Features

How the 1930s banking crises prolonged the Great Depression

The Wall Street crash wasn’t the only stockmarket crash of the Twenties. So how did it turn into one of the longest economic downturns in modern history? John Stepek explains.

171208-depression-b
How did the Wall Street Crash turn into one of the longest economic downturns in history?

Last week, we began looking at why the 1929 stockmarket crash turned into the Great Depression. The crash itself, of course, signalled the start of one of the longest economic downturns in modern history.

But even at the end of 1929, no one really knew that the Great Depression was going to end up being well, the Great Depression.

After all, there had already been three recessions in the 1920s alone. There was the massive, but short-lived collapse of 1920/21, and there had also been recessions in 1923 and 1926 (shortly after the housing bubble burst).

So while the Wall Street crash of 1929 was shocking, there was no particular reason to suspect that it would be a lot worse than those previous recessions. 1920 in particular, had been extraordinary.

So what made the difference?

How the banking panics of the 1930s spread

The Dow Jones Industrial Average peaked in September 1929 at just above 380. By mid-November that year, it had fallen to below 200.

One of the few people to have an inkling of what would come next was Irving Fisher the same man who made the infamous "stocks seem to have reached a permanently high plateau" comment just before the crash.

At the start of 1930, Fisher warned in Time magazine that the world needed to reconsider the gold standard, or start producing more gold (in other words, we needed much looser monetary policy). Otherwise, he warned, "we shall throttle business, wringing out all profits and experiencing all the evils of deflation."

However, by April 1930, the stockmarket had managed to rally all the way back to just under 300. So it's understandable that many people thought that maybe the worst had passed.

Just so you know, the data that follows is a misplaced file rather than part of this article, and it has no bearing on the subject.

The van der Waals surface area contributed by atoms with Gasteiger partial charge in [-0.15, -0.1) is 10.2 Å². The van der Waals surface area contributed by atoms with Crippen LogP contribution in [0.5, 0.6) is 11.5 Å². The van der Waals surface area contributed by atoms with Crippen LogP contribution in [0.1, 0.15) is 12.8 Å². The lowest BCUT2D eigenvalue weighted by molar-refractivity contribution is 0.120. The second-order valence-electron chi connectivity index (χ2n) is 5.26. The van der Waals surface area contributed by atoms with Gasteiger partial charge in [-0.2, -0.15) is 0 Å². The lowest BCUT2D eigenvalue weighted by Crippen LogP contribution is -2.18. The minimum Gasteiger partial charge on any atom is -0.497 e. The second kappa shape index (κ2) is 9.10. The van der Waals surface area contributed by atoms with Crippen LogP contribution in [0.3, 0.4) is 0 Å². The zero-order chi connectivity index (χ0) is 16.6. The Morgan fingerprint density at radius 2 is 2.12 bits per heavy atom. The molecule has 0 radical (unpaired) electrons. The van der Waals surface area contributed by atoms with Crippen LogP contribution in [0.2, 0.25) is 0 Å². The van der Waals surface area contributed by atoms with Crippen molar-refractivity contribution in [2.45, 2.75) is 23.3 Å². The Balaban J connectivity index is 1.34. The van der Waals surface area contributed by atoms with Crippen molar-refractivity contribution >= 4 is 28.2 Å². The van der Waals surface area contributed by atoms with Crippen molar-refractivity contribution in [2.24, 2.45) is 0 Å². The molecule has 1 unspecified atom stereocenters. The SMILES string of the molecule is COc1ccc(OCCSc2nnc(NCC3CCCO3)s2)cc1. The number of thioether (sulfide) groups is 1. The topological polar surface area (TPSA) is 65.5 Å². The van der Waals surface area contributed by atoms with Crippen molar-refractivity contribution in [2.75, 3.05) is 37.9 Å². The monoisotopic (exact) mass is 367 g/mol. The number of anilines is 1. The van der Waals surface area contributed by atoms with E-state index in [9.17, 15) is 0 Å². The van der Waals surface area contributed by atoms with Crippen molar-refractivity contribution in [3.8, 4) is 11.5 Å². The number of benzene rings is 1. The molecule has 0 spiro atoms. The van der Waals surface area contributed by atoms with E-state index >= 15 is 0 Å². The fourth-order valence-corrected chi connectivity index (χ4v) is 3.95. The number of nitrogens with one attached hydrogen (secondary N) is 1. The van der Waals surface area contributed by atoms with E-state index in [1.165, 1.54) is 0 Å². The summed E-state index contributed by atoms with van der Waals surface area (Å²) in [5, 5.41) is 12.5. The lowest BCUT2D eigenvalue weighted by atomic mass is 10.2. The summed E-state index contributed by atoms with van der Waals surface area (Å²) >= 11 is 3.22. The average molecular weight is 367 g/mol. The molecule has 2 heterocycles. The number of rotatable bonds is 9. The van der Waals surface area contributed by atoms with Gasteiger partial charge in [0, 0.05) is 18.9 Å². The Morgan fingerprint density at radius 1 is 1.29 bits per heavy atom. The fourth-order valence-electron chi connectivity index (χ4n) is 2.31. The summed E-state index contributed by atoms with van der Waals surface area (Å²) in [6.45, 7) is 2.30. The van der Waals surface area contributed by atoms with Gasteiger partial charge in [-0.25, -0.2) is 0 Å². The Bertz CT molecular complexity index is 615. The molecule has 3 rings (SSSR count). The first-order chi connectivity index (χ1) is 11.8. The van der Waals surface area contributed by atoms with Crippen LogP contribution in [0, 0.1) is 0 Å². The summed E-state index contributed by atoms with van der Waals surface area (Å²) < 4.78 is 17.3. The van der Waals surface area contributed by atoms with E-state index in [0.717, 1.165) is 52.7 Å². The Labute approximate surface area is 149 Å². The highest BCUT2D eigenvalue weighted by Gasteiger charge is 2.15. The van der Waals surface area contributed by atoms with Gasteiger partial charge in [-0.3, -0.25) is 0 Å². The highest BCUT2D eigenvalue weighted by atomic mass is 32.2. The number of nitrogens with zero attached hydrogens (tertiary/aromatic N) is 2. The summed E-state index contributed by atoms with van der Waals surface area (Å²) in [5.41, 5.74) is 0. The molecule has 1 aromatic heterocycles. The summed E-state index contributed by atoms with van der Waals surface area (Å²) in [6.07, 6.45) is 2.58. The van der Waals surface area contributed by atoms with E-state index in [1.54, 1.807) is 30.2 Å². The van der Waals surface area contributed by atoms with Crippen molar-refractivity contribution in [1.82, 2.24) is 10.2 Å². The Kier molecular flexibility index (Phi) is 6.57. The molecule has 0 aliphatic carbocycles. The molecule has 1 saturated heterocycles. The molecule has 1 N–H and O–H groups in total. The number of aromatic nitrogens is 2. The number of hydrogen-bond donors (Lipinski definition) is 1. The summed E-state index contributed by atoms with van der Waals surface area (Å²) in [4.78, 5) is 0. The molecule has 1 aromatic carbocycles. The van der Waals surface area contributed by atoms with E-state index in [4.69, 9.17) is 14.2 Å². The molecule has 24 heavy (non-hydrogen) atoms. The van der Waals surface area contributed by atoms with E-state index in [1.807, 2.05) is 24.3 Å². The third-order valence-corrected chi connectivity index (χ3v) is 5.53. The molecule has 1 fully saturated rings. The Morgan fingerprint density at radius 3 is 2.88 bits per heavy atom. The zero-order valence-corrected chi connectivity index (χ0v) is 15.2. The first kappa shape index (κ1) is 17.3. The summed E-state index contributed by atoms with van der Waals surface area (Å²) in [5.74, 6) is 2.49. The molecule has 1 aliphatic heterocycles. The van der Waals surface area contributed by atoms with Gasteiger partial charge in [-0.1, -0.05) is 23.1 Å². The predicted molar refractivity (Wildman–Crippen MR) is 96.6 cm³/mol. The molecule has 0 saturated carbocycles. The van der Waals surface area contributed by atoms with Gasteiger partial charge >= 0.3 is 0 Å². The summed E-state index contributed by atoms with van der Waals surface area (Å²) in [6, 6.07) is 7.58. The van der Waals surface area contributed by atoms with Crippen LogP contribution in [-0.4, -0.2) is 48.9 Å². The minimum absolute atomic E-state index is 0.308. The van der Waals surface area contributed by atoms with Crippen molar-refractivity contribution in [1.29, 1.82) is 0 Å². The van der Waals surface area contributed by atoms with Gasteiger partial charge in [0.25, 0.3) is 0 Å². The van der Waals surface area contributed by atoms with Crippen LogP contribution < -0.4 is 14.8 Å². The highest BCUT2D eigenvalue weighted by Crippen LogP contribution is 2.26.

Despite this early optimism and despite the efforts of the Hoover administration to prop up confidence the economic data never really materialised to back up the rallying market, unemployment continued to rise (raising fears of social upheaval), and April 1930 marked another peak that wouldn't be seen again for a very long time.

Then there was the folly of the Smoot-Hawley Act, passed in June 1930, that boosted US tariffs and hammered global trade (this is something we'll look at another time).

But it wasn't until November 1930 that the next really big financial shock hit. That was when Caldwell & Co viewed by some as the JP Morgan of the South went bust. Caldwell was headquartered in Nashville, Tennessee. It was the biggest financial holding company in the South, offering everything from banking to broking to insurance services an investment bank, basically.

However, it was nursing heavy losses from investments made prior to the 1929 stockmarket crash. The managers had tried to cover up the problems of the group by sucking money out of their various subsidiaries. But in November 1930, it all came to a head.

The Bank of Tennessee a subsidiary of Caldwell failed, and had to close its doors. Then Caldwell itself failed, and that inspired runs and closures of various other banks owned or associated with the company.

As with many aspects of the financial system, a lot of this is about confidence, or a lack of it. When banks went bust in those days, you lost your money. And so if you were going to panic, it made sense to panic first and panic fast.

Also, the plumbing of the financial system was far less sophisticated than it is today the physical location of money mattered in a way that just isn't the case now, for example, and there was no clear policy for the various Federal Reserve banks in terms of helping out struggling banks.

However, the banking panic in the southern states was easily dismissed as a regional problem, particularly as agricultural areas had been struggling all the way through the 1920s.